Alexander 23 is headed for stardom.
For Midwest native Alexander 23, it's been a fast trip from bedroom-recording obscurity to performing at one of the country's most prestigious music festivals.Alexander 23 has only an EP's-worth of music under his belt, but he's nevertheless impressed industry big wigs enough to be invited to Perry Farrell's Chi-Town festival stalwart. His latest offering is "Sad," which will be accompanied by a video in the near future. He announced himself earlier this year with "Dirty AF1s," a track whose seriousness, in typical Alexander 23 fashion, is belied by its video's warped sense of humor. That odd interplay, between the solemn and the silly, has become something of his calling card. In addition to the upcoming appearance in Chicago (8/1), Alexander plans to fill out his summer opening for mxmtoon (8/19-10/31) and Omar Apollo (12/10-12/15).
Where are you from?
I'm from Chicago originally. I lived in New York for four years and moved to Los Angeles one year ago.
Cool. I just watched a video - I don't know if it's the official video - for "Sad." It was just a single, stationary shot of a rainy New York street.
Yeah, I was in New York two weeks ago, and I shot that on my iPhone, over on Perry Street in the West Village.
Give me, if you could, an idea of how you got into music.
My dad played guitar a bit, and when I was eight, I tried it; I hated it, and quit. [laughs] But then I picked it up again later, and it became an obsession: when other kids were playing video games, I was playing guitar. I've since branched out to piano, bass, drums.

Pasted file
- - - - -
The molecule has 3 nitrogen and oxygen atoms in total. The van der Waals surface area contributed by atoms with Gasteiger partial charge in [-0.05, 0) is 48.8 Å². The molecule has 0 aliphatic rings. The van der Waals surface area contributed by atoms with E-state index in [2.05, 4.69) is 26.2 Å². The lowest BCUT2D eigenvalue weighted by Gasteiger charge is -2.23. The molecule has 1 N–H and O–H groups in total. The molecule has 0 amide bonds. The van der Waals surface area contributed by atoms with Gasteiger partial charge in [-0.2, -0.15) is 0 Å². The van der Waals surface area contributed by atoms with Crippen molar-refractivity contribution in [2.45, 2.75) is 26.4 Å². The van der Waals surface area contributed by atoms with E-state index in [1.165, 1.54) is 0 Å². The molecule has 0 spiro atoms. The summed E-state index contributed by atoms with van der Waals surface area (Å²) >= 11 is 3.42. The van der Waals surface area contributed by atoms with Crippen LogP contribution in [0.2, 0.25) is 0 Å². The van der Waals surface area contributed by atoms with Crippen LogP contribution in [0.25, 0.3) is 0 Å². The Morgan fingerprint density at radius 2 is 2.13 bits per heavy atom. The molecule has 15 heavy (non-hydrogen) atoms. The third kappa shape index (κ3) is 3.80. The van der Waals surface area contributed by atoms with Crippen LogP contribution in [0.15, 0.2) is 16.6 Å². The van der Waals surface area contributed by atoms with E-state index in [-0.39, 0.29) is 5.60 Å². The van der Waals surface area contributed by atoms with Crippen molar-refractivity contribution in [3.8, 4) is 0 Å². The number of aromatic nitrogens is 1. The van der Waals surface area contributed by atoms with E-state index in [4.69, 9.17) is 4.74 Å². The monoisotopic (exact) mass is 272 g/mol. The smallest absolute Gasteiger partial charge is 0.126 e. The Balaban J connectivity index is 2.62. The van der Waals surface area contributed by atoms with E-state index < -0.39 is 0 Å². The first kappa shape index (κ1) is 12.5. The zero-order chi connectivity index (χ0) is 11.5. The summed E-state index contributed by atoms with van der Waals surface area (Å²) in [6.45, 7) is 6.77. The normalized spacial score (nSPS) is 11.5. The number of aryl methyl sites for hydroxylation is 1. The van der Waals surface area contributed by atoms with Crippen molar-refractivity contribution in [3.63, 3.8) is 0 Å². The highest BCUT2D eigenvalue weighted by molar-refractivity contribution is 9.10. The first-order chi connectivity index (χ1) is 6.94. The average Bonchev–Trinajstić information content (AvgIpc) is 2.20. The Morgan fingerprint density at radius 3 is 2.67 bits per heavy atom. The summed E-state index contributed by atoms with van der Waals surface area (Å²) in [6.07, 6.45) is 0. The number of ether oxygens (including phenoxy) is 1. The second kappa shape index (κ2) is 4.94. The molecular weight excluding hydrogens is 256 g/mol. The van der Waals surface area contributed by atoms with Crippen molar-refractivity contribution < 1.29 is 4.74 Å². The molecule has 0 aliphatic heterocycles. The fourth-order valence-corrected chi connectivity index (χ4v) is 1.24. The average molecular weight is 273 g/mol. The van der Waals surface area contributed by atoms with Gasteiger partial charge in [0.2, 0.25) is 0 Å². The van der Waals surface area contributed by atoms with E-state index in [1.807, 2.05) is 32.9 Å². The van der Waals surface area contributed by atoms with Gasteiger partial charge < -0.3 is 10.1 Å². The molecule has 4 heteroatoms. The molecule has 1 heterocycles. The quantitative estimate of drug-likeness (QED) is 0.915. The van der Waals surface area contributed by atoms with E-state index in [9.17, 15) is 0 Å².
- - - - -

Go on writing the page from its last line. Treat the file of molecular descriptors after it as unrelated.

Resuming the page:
And this is in the Chicago area?
I get the impression that you have a DIY approach to your music-making. Is that so?
Yes, I do all the production myself. It's just me alone in my house, trying stuff until it doesn't suck anymore.
Who were you listening to as a budding musician?
When I first started playing guitar, it was John Mayer. That was the original influence. Then there was the Chili Peppers. And recently, there are a lot of artists around my age who are super inspiring.
As I listen to you sing, one characteristic is immediately apparent: big intervallic leaps. Where does that come from?
That's a good question. My dad listened to a lot of progressive rock, stuff like Super Tramp. That stuff is full of melodic leaps. Also, I think that's where I get my kind of non-traditional song structure from.
Congrats on gaining traction earlier this year!
Thank you! The first song came out in March, "Dirty AF1". So it hasn't been too long, actually. And then I went on tour with Alec Benjamin, which was an enormous launching pad, playing these songs that no one had heard.
How did Benjamin become aware of your music?
We just had a ton of mutual friends in LA.
What do you think of LA?
I love it, even if I miss New York. LA has given me the mental space to process what happened to me in New York.
Tell me a bit about "Mars." The whole balloon love triangle motif in the video, in particular, is hilarious. Where did that come from?
A friend of mine growing up is a balloon artist, so I figured why not put that in? I'm always looking for ways to counterbalance the seriousness of the songs with something more lighthearted.
Yes, I noticed that especially in the video for "When I Die," where three versions of you–young, present-day and old–get into a variety of misadventures. There's a wistful tone to the video, but its also played for laughs. Correct me if I'm wrong, but you seem to have honed in on humor combined with pathos.
I appreciate you saying that - it's super intentional.
So how did you get involved in Lollapalooza?
It's always been a dream of mine, being from Chicago. Growing up, that was my barometer for "making it." Now I understand that I have a ways to go. I'm just super grateful for the opportunity.
How many sets will you be doing?
Two, one at night and one during the day.
Any plans for an EP or LP after Lollapalooza?
Definitely. I'm not yet sure what form it'll take, though. But I'm definitely building towards a project in the fall. In any case, expect a steady flow of music. The idea of ever stopping is terrifying.
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